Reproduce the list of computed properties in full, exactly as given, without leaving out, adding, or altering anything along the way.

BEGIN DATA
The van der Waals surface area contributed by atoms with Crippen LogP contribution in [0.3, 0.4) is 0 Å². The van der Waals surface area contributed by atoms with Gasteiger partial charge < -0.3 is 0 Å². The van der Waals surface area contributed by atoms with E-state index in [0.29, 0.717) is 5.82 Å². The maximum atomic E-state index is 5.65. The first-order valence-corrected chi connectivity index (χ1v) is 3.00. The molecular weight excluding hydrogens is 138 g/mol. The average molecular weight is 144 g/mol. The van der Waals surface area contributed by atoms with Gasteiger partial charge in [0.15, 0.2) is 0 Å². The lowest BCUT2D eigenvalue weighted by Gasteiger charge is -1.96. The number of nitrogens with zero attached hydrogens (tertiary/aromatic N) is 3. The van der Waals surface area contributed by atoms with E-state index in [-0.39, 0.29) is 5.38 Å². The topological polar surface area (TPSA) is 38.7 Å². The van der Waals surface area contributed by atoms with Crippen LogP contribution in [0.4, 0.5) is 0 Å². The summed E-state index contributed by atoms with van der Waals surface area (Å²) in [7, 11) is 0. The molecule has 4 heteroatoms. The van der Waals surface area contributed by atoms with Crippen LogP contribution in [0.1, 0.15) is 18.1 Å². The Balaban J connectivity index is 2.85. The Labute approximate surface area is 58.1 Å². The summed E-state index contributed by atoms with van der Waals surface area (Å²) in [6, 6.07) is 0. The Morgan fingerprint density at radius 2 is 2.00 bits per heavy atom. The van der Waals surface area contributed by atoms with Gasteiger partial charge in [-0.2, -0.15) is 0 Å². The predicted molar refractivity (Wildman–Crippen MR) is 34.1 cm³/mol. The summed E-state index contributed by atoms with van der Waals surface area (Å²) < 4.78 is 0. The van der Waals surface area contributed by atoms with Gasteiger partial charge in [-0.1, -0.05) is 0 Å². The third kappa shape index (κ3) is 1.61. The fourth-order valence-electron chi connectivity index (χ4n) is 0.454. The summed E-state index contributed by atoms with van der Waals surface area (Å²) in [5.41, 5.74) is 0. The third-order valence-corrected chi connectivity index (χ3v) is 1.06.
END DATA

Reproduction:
The van der Waals surface area contributed by atoms with Crippen LogP contribution in [0.3, 0.4) is 0 Å². The van der Waals surface area contributed by atoms with Gasteiger partial charge < -0.3 is 0 Å². The van der Waals surface area contributed by atoms with E-state index in [0.29, 0.717) is 5.82 Å². The maximum atomic E-state index is 5.65. The first-order valence-corrected chi connectivity index (χ1v) is 3.00. The molecular weight excluding hydrogens is 138 g/mol. The average molecular weight is 144 g/mol. The van der Waals surface area contributed by atoms with Gasteiger partial charge in [0.15, 0.2) is 0 Å². The lowest BCUT2D eigenvalue weighted by Gasteiger charge is -1.96. The number of nitrogens with zero attached hydrogens (tertiary/aromatic N) is 3. The van der Waals surface area contributed by atoms with E-state index in [-0.39, 0.29) is 5.38 Å². The topological polar surface area (TPSA) is 38.7 Å². The van der Waals surface area contributed by atoms with Crippen LogP contribution in [0.4, 0.5) is 0 Å². The summed E-state index contributed by atoms with van der Waals surface area (Å²) in [7, 11) is 0. The molecule has 4 heteroatoms. The van der Waals surface area contributed by atoms with Crippen LogP contribution in [0.1, 0.15) is 18.1 Å². The Balaban J connectivity index is 2.85. The Labute approximate surface area is 58.1 Å². The summed E-state index contributed by atoms with van der Waals surface area (Å²) in [6, 6.07) is 0. The Morgan fingerprint density at radius 2 is 2.00 bits per heavy atom. The van der Waals surface area contributed by atoms with Gasteiger partial charge in [-0.2, -0.15) is 0 Å². The predicted molar refractivity (Wildman–Crippen MR) is 34.1 cm³/mol. The summed E-state index contributed by atoms with van der Waals surface area (Å²) < 4.78 is 0. The van der Waals surface area contributed by atoms with Gasteiger partial charge in [-0.1, -0.05) is 0 Å². The third kappa shape index (κ3) is 1.61. The fourth-order valence-electron chi connectivity index (χ4n) is 0.454. The summed E-state index contributed by atoms with van der Waals surface area (Å²) in [5.41, 5.74) is 0. The third-order valence-corrected chi connectivity index (χ3v) is 1.06.